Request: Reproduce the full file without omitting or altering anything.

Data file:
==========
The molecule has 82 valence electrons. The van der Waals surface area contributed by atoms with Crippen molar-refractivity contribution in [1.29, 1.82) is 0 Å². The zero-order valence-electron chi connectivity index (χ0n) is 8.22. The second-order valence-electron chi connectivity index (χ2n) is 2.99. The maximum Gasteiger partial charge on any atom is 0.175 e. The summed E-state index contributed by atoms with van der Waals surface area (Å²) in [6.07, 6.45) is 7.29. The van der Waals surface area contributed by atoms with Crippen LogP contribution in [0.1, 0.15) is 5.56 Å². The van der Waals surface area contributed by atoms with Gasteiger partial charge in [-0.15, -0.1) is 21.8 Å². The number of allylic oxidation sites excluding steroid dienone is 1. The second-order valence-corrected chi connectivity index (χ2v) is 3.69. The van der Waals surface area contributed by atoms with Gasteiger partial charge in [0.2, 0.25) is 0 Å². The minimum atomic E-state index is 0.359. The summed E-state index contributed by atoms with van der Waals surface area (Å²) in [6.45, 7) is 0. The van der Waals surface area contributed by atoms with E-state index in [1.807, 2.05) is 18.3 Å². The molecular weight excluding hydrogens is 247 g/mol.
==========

The molecule has 82 valence electrons. The van der Waals surface area contributed by atoms with Crippen molar-refractivity contribution in [1.29, 1.82) is 0 Å². The zero-order valence-electron chi connectivity index (χ0n) is 8.22. The second-order valence-electron chi connectivity index (χ2n) is 2.99. The maximum Gasteiger partial charge on any atom is 0.175 e. The summed E-state index contributed by atoms with van der Waals surface area (Å²) in [6.07, 6.45) is 7.29. The van der Waals surface area contributed by atoms with Crippen LogP contribution in [0.1, 0.15) is 5.56 Å². The van der Waals surface area contributed by atoms with Gasteiger partial charge in [-0.15, -0.1) is 21.8 Å². The number of allylic oxidation sites excluding steroid dienone is 1. The second-order valence-corrected chi connectivity index (χ2v) is 3.69. The van der Waals surface area contributed by atoms with Gasteiger partial charge in [0.2, 0.25) is 0 Å². The minimum atomic E-state index is 0.359. The summed E-state index contributed by atoms with van der Waals surface area (Å²) in [6.45, 7) is 0. The van der Waals surface area contributed by atoms with E-state index in [1.807, 2.05) is 18.3 Å². The molecular weight excluding hydrogens is 247 g/mol.